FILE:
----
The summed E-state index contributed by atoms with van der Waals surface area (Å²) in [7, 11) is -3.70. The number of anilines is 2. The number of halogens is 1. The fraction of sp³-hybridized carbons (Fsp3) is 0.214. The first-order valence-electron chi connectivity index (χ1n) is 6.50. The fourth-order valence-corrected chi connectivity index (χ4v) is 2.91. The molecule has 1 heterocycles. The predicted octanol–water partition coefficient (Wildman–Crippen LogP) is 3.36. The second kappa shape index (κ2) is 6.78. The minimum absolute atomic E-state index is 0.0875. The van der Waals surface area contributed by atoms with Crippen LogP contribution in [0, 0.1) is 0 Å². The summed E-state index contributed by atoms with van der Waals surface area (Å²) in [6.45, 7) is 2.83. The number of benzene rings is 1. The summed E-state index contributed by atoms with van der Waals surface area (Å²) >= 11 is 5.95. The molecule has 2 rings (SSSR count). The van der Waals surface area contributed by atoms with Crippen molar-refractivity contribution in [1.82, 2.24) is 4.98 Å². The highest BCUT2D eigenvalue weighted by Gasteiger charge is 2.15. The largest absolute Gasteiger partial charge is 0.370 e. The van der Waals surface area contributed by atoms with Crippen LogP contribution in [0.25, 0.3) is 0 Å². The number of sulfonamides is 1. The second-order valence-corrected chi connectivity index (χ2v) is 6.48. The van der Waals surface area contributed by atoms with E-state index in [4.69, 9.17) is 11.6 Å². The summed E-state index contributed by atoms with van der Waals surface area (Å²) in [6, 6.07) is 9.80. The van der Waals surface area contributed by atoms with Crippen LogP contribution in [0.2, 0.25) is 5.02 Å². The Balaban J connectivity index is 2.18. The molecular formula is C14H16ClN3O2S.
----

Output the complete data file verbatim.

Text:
The summed E-state index contributed by atoms with van der Waals surface area (Å²) in [7, 11) is -3.70. The number of anilines is 2. The number of halogens is 1. The fraction of sp³-hybridized carbons (Fsp3) is 0.214. The first-order valence-electron chi connectivity index (χ1n) is 6.50. The fourth-order valence-corrected chi connectivity index (χ4v) is 2.91. The molecule has 1 heterocycles. The predicted octanol–water partition coefficient (Wildman–Crippen LogP) is 3.36. The second kappa shape index (κ2) is 6.78. The minimum absolute atomic E-state index is 0.0875. The van der Waals surface area contributed by atoms with Crippen LogP contribution in [0, 0.1) is 0 Å². The summed E-state index contributed by atoms with van der Waals surface area (Å²) in [6.45, 7) is 2.83. The number of benzene rings is 1. The summed E-state index contributed by atoms with van der Waals surface area (Å²) >= 11 is 5.95. The molecule has 2 rings (SSSR count). The van der Waals surface area contributed by atoms with Crippen molar-refractivity contribution in [1.82, 2.24) is 4.98 Å². The highest BCUT2D eigenvalue weighted by Gasteiger charge is 2.15. The largest absolute Gasteiger partial charge is 0.370 e. The van der Waals surface area contributed by atoms with Crippen LogP contribution in [0.25, 0.3) is 0 Å². The number of sulfonamides is 1. The second-order valence-corrected chi connectivity index (χ2v) is 6.48. The van der Waals surface area contributed by atoms with E-state index in [4.69, 9.17) is 11.6 Å². The summed E-state index contributed by atoms with van der Waals surface area (Å²) in [6, 6.07) is 9.80. The van der Waals surface area contributed by atoms with Crippen LogP contribution in [0.2, 0.25) is 5.02 Å². The Balaban J connectivity index is 2.18. The molecular formula is C14H16ClN3O2S.